As a definite introvert, I am often puzzled by the extraversion impulse of most of my fellow humans.
Being among large groups of people is not energizing to me. It feels oppressive....
To me, this friend's perspective screams "insecurity!" He is afraid of being alone. He is afraid that if his chosen preferences aren't validated by throngs of others doing the same thing, being in the same place -- then the preferences aren't worth holding.
A few thoughts. First off, in my experience of psychology, we're bedeviled by impulses pushing us toward both dependence and isolation. Enmeshment, estrangement. This should be emphasized; Karl's right in seeing a lot of dependence in people. Here's the other thing, though: we don't tend to see the downside of estrangement. It's other people's problem. It's self-correcting, see? People who can't deal with other people don't deal with them for very long. They withdraw and withdraw and use proxies such as work or the computer to let them avoid the direct connection that they both crave and loathe.
Another little nitpick, and this is something I can't stand, and I call myself an extravert. People think they have to call themselves "extraverted." This is what I hate about popular psychology filtering through into lay terminology. Here's the big secret: introverts like people too! Introverts can be social! Introverts can be confident! And while most introverts like to think that we extraverts are the aggressive, bullying, loudmouth, centers of attention that we often are, here's another axe I have to grind: introverts can be real motherfuckers if you piss them off, but they will often work in ways so institutional that you can't directly confront them. But that's a little issue I have and which I'll probably address in the future.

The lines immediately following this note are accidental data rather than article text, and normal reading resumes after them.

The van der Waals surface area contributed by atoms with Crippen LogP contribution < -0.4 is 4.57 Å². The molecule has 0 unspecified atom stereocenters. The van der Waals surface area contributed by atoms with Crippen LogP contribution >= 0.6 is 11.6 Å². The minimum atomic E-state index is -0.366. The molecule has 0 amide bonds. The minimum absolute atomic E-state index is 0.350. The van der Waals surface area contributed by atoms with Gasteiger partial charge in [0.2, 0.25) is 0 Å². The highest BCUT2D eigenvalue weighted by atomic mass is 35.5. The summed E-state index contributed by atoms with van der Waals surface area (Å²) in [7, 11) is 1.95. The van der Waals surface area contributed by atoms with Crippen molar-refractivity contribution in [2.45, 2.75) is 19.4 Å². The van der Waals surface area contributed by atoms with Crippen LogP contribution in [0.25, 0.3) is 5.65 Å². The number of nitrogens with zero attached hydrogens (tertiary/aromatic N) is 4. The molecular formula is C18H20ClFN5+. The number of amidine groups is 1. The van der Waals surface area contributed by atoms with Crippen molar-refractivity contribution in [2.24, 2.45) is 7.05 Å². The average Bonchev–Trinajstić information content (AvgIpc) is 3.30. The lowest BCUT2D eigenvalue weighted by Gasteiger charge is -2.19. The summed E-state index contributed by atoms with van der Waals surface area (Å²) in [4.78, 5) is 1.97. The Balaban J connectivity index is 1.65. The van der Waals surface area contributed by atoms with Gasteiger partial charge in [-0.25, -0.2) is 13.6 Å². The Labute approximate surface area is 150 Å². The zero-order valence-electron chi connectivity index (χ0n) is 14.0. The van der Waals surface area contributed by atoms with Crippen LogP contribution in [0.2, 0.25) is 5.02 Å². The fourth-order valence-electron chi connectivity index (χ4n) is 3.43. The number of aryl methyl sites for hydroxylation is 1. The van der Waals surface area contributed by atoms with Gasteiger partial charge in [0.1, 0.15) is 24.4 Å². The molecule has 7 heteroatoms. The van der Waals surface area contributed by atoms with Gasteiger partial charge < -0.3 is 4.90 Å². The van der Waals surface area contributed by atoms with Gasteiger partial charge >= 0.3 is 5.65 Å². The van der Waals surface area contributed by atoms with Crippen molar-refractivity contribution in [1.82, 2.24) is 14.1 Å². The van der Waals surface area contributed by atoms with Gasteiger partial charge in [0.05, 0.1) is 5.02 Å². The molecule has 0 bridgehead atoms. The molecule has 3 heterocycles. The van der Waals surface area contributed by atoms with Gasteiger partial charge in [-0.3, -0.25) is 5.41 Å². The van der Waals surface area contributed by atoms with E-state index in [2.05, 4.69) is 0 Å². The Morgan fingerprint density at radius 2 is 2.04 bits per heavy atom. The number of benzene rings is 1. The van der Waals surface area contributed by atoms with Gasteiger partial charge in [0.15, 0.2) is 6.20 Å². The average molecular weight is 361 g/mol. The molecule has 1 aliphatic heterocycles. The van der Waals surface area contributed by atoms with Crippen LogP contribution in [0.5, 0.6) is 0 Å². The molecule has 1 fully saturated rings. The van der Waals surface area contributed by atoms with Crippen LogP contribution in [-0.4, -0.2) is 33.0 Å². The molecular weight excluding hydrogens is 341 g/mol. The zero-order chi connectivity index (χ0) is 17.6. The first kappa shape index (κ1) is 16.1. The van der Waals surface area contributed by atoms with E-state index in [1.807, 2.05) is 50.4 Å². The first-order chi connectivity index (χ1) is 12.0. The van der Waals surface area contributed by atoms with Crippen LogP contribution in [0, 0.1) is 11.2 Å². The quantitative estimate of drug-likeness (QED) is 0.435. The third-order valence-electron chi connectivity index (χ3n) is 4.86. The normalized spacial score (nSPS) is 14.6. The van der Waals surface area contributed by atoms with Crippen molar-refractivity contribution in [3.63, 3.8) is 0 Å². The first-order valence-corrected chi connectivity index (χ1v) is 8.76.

Here's my take. I both love and despise crushes of people. In Istanbul my mother was experiencing claustrophobia as we pressed through a mass of people in a tunnel/bazaar passing under a highway. I didn't particularly like it but I delighted in moving through it, in cutting a course around families and clumps of Western tourists. My mother hated it and we didn't go back through a similar situation. Some of us need space; some of us carry that space in our heads. I am a nervous human being and I sometimes find my calm when I'm surrounded by chaos and throng and thousands of bodies. It's a strength and a weakness, depending on my surrounding, I suppose.
Another example. I hated working at a theme park. I was impatient with the flow of people with no discernible goal, their sense of urgent insistence only equaled by their tendency to clog walkways with the mass of their bodies. Their numbers didn't bother me, but their viscosity. When I am in parts of New York I feel like I'm in heaven. It's so dense with people and yet I do not feel them. Even in a crowded subway car people know their place. I have a feeling some of us would feel like they were in the Soviet Union when they saw that; I feel like it's something that you might see in anarchy. No coercion is needed to yield one's seat to the elderly, or scoot back to allow a stroller to pass. Though the Western world is deeply violent, and our industrial order is predicated on iniquity and death, one does not feel that it is essential to the courtesy that is possible among great numbers of people with goals and plans... I have seen great numbers of people interdependent and yet not nearly so desperate for each other as one might think.
I have not given up on dense civilization, and in truth, even those who long for comfortable seclusion and space had better hope for the survival of mass civilization as well. After all, if it does not work, where do you think all those urban millions will go? There is a far worse thing than concentrations of people, and that is a world covered in the semi-urban sprawl that, to me, offers neither the benefits of concentration or space.